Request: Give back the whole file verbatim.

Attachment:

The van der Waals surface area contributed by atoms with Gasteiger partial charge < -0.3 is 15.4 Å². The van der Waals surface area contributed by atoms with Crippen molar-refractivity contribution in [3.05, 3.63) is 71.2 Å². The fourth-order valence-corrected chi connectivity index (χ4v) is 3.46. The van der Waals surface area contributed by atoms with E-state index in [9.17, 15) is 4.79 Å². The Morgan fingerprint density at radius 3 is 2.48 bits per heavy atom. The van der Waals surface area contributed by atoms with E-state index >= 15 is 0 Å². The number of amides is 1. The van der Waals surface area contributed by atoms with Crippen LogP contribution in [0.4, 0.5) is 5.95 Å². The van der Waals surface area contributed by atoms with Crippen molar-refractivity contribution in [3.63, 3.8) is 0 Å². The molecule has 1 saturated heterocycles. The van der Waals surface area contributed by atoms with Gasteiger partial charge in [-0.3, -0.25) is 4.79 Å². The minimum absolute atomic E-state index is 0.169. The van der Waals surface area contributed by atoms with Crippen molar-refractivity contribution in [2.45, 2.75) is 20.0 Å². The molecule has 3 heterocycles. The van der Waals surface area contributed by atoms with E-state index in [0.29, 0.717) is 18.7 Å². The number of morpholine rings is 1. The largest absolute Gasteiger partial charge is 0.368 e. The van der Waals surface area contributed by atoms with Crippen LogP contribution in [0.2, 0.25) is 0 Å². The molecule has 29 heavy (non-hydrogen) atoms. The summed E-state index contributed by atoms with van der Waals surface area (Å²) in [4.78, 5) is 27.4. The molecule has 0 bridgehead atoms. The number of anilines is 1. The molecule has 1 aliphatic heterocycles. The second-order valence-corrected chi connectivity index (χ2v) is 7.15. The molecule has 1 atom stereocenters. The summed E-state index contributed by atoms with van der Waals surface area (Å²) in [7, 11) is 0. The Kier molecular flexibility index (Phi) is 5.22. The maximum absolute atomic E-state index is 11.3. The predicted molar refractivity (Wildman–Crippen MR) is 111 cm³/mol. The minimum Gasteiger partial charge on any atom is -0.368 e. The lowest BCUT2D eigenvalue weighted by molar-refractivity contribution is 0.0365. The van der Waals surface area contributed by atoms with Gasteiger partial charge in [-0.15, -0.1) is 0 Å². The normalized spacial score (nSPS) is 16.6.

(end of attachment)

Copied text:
The van der Waals surface area contributed by atoms with Gasteiger partial charge < -0.3 is 15.4 Å². The van der Waals surface area contributed by atoms with Crippen molar-refractivity contribution in [3.05, 3.63) is 71.2 Å². The fourth-order valence-corrected chi connectivity index (χ4v) is 3.46. The van der Waals surface area contributed by atoms with E-state index in [9.17, 15) is 4.79 Å². The Morgan fingerprint density at radius 3 is 2.48 bits per heavy atom. The van der Waals surface area contributed by atoms with E-state index >= 15 is 0 Å². The number of amides is 1. The van der Waals surface area contributed by atoms with Crippen LogP contribution in [0.4, 0.5) is 5.95 Å². The van der Waals surface area contributed by atoms with Crippen molar-refractivity contribution in [3.63, 3.8) is 0 Å². The molecule has 1 saturated heterocycles. The van der Waals surface area contributed by atoms with Gasteiger partial charge in [-0.3, -0.25) is 4.79 Å². The minimum absolute atomic E-state index is 0.169. The van der Waals surface area contributed by atoms with Crippen molar-refractivity contribution in [2.45, 2.75) is 20.0 Å². The molecule has 3 heterocycles. The van der Waals surface area contributed by atoms with E-state index in [0.29, 0.717) is 18.7 Å². The number of morpholine rings is 1. The largest absolute Gasteiger partial charge is 0.368 e. The van der Waals surface area contributed by atoms with Crippen LogP contribution in [0.2, 0.25) is 0 Å². The molecule has 29 heavy (non-hydrogen) atoms. The summed E-state index contributed by atoms with van der Waals surface area (Å²) in [4.78, 5) is 27.4. The molecule has 0 bridgehead atoms. The number of anilines is 1. The molecule has 1 aliphatic heterocycles. The second-order valence-corrected chi connectivity index (χ2v) is 7.15. The molecule has 1 atom stereocenters. The summed E-state index contributed by atoms with van der Waals surface area (Å²) in [7, 11) is 0. The Kier molecular flexibility index (Phi) is 5.22. The maximum absolute atomic E-state index is 11.3. The predicted molar refractivity (Wildman–Crippen MR) is 111 cm³/mol. The minimum Gasteiger partial charge on any atom is -0.368 e. The lowest BCUT2D eigenvalue weighted by molar-refractivity contribution is 0.0365. The van der Waals surface area contributed by atoms with Gasteiger partial charge in [-0.15, -0.1) is 0 Å². The normalized spacial score (nSPS) is 16.6.